« Previous | Main | Next »

Choosing cavity wall insulation

Post categories:

X-Ray production team X-Ray production team | 17:00 UK time, Monday, 29 March 2010

In many properties, cavity wall insulation can help save energy and cut fuel bills. But what should you consider before making the decision to have it installed in your home? And what should you expect from a reputable installer?

With the help of RICS chartered surveyor Tim Davies, we've put together a checklist of things to look out for throughout the cavity wall insulation process, to help you spot potential problems early.

Before the survey:

How old is your house and do you have cavity walls?
If your home was built in the last 10 years it is likely that the cavity is already insulated. Most cavity walls are in houses built from the 1920s onwards. Use this Energy Saving Trust guide to tell if your house has cavity walls.

Where is your house situated?
If the walls of your home are regularly exposed to wind-driven rain, they may be unsuitable for cavity wall insulation. Some houses are more exposed to the elements than others, for example, if they are on a hill or by the coast. South-westerly facing properties are most susceptible.

Do you have damp problems?
Not everyone who has damp problems is aware of them, but if you already have issues with damp, cavity wall insulation can make the problems worse. If you have damp walls, black mould or fungus problems or water ingress, or if your home smells damp and musty, you should get a professional to advise on whether you have damp.

Are there cracks or damage to the outside walls?
If the walls of your home are not in good condition, rainwater can penetrate the outside wall and make the insulation (and the inside of the house) damp. The house should be in good repair before cavity wall insulation is installed.

 

During the survey:

Did the surveyor look both inside and outside the property?
A proper survey should be more than a quick ten minute walk around the outside of the house. The surveyor should look inside and out and consider all the potential problems, as well as making thorough notes on what the installer should bring (amounts of insulation, vents, airbricks, brushes to separate off neighbouring properties with adjoining walls etc).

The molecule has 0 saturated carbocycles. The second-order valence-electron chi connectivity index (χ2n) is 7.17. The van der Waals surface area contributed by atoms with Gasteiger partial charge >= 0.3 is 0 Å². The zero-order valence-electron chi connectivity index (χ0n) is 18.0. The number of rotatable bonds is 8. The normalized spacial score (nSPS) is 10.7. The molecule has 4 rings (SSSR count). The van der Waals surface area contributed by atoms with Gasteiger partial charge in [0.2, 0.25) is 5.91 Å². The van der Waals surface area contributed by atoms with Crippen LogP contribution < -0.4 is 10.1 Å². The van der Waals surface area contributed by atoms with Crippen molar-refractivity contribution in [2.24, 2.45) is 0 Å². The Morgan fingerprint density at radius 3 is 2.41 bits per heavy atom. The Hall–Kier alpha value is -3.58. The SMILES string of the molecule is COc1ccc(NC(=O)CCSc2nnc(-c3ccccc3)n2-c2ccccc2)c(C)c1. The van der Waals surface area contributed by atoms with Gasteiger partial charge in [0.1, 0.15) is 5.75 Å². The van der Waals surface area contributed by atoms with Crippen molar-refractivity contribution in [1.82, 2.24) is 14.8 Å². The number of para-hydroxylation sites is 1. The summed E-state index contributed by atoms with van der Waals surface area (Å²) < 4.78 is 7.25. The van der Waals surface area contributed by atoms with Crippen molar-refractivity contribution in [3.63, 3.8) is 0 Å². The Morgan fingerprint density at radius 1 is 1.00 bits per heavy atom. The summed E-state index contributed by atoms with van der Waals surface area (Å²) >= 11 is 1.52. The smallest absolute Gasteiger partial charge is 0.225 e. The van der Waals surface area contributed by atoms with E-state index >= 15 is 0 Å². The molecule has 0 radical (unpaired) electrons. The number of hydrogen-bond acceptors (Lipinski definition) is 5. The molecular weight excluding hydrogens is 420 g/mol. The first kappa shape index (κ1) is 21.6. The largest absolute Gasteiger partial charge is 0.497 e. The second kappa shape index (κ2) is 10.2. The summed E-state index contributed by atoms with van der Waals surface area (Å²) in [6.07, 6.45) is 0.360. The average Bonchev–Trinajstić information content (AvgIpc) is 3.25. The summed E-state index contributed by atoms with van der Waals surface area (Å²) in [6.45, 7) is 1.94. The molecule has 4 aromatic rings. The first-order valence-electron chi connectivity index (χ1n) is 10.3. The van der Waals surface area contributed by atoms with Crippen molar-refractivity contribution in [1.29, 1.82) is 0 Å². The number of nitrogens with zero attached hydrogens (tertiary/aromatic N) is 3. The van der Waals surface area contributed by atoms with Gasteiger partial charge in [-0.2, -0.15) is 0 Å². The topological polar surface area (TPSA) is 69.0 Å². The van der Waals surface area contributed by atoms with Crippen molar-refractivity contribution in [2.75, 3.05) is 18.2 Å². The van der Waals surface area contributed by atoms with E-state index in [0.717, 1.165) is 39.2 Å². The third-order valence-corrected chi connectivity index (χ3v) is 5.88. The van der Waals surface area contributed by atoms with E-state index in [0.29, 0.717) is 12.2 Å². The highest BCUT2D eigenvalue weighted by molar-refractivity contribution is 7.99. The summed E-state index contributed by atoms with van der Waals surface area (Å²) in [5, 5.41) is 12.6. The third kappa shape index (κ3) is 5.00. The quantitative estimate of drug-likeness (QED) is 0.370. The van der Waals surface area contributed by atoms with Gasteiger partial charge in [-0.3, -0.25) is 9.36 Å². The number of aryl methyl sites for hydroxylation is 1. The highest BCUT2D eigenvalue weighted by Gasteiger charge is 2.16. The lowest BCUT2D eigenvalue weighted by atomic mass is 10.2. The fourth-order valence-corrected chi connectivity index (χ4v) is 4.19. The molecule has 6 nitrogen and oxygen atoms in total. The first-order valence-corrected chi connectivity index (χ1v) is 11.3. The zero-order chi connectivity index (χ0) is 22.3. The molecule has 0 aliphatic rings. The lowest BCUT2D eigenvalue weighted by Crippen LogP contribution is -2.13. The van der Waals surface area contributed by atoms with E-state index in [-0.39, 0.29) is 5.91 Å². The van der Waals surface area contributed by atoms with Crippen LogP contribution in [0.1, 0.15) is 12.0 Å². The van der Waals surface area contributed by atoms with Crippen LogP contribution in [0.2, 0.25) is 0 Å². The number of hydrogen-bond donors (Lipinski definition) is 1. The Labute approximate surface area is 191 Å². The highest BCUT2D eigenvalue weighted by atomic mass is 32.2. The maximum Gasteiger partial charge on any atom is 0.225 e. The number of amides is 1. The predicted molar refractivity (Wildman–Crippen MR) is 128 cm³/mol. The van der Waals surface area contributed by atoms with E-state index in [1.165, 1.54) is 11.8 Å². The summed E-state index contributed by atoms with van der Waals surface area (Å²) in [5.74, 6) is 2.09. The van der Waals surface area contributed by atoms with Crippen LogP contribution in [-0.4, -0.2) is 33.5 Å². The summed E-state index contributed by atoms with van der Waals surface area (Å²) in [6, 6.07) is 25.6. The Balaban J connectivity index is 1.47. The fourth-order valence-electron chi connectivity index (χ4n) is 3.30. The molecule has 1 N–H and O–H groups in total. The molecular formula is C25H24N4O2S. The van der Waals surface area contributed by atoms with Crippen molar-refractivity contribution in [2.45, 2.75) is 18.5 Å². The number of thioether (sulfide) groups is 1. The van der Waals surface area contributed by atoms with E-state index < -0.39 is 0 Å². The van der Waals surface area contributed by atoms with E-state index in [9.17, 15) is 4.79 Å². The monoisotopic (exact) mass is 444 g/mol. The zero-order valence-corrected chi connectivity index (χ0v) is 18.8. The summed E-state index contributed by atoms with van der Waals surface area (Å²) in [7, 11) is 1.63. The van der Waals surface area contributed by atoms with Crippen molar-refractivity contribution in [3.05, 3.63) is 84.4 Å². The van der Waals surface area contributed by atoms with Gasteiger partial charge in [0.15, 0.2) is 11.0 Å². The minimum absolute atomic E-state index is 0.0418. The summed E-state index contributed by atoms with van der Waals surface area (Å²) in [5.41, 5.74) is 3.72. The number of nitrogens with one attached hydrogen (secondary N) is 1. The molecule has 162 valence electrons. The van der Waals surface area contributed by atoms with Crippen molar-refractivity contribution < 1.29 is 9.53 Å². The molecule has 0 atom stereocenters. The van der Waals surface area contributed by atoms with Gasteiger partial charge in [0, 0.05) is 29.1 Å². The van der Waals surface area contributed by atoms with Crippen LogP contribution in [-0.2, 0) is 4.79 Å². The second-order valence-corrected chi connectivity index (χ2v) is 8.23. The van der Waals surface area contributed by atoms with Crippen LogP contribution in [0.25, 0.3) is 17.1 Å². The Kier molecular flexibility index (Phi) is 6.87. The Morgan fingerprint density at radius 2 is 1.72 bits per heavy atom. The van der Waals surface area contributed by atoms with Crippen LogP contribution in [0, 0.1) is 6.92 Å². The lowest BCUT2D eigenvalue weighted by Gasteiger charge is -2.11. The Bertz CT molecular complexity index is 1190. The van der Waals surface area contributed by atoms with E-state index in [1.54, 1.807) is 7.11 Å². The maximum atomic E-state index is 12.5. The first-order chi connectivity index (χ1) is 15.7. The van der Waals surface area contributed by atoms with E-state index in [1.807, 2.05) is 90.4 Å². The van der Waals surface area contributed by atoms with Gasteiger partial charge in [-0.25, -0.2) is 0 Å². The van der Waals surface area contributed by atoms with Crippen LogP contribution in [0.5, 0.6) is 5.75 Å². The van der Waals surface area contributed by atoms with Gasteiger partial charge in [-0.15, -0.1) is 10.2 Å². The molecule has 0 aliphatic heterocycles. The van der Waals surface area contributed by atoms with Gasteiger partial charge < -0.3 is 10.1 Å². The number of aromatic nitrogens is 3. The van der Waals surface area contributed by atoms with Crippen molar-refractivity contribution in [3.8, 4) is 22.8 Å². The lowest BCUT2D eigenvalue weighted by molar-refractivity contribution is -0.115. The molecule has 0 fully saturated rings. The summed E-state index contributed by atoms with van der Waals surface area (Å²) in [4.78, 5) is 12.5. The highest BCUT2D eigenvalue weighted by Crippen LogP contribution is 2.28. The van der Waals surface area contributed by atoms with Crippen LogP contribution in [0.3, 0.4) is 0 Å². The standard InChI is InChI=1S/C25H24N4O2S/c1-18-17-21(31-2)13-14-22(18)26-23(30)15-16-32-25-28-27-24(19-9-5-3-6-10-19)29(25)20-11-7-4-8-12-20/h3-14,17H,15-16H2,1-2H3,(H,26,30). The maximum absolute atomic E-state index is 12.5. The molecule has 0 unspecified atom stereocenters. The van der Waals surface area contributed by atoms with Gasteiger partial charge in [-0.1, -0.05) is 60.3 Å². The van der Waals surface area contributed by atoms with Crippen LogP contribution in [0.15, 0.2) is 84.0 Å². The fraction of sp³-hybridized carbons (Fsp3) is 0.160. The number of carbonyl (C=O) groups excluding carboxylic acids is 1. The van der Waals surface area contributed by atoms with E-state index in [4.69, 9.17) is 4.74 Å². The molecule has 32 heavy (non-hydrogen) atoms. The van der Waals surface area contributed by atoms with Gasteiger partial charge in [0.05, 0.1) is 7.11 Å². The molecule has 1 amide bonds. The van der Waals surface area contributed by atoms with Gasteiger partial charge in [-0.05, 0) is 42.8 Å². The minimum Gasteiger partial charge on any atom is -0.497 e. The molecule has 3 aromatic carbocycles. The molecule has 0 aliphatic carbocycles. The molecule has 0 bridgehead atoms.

Did they drill a hole in the wall and look inside using a cavity camera?
This is to see whether there is already insulation in the property, but also to see if the cavity is clear. If there is rubble in the cavity or if there are mortar droppings on the wall ties, this can stop cavity wall insulation going into the walls evenly. If there are gaps, these can cause cold spots which can lead to damp problems.

Did they ask questions about damp problems in your home?
See above. If you already have issues with damp, cavity wall insulation can make the problems worse.

Did they note vents, boiler flues, driveway levels, open fires, oblique chimney breasts and timber-suspended floors?
These can affect both whether the installation can go ahead and the way it is carried out.

 

After the installation:

Are you getting damp patches, black mould, oblique condensation? Is the house noticeably colder than before?
All these are warning signs that either the house was unsuitable or that the installation was not successful. In the first instance, contact the company who installed the insulation. If they are not able to resolve the problems, and your installation was done by a company which is registered with
CIGA (the Cavity Insulation Guarantee Agency), contact them as well. Keep a record of all the problems (including photos) and of all the correspondence between you, the company and CIGA.

 

BBC iD

Sign in

BBC navigation

BBC © 2014 The BBC is not responsible for the content of external sites. Read more.

This page is best viewed in an up-to-date web browser with style sheets (CSS) enabled. While you will be able to view the content of this page in your current browser, you will not be able to get the full visual experience. Please consider upgrading your browser software or enabling style sheets (CSS) if you are able to do so.